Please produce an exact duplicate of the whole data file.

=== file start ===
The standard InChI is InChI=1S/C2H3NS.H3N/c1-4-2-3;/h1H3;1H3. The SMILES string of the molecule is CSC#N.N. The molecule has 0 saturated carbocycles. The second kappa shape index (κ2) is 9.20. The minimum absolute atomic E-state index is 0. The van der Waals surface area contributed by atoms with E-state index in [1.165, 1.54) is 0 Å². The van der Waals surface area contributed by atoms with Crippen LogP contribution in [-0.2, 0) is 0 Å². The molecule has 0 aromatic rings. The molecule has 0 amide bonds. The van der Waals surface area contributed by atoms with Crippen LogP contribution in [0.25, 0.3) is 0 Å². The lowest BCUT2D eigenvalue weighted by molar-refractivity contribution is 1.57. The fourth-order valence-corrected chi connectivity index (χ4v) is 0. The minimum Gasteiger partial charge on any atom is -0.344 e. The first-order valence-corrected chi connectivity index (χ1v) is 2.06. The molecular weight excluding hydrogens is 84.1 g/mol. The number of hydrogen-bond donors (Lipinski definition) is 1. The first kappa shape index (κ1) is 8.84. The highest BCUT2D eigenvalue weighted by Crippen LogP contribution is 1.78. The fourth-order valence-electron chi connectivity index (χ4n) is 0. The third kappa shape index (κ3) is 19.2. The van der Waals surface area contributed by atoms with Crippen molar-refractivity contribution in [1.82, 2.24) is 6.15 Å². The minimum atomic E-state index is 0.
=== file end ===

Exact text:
The standard InChI is InChI=1S/C2H3NS.H3N/c1-4-2-3;/h1H3;1H3. The SMILES string of the molecule is CSC#N.N. The molecule has 0 saturated carbocycles. The second kappa shape index (κ2) is 9.20. The minimum absolute atomic E-state index is 0. The van der Waals surface area contributed by atoms with E-state index in [1.165, 1.54) is 0 Å². The van der Waals surface area contributed by atoms with Crippen LogP contribution in [-0.2, 0) is 0 Å². The molecule has 0 aromatic rings. The molecule has 0 amide bonds. The van der Waals surface area contributed by atoms with Crippen LogP contribution in [0.25, 0.3) is 0 Å². The lowest BCUT2D eigenvalue weighted by molar-refractivity contribution is 1.57. The fourth-order valence-corrected chi connectivity index (χ4v) is 0. The minimum Gasteiger partial charge on any atom is -0.344 e. The first-order valence-corrected chi connectivity index (χ1v) is 2.06. The molecular weight excluding hydrogens is 84.1 g/mol. The number of hydrogen-bond donors (Lipinski definition) is 1. The first kappa shape index (κ1) is 8.84. The highest BCUT2D eigenvalue weighted by Crippen LogP contribution is 1.78. The fourth-order valence-electron chi connectivity index (χ4n) is 0. The third kappa shape index (κ3) is 19.2. The van der Waals surface area contributed by atoms with Crippen molar-refractivity contribution in [1.82, 2.24) is 6.15 Å². The minimum atomic E-state index is 0.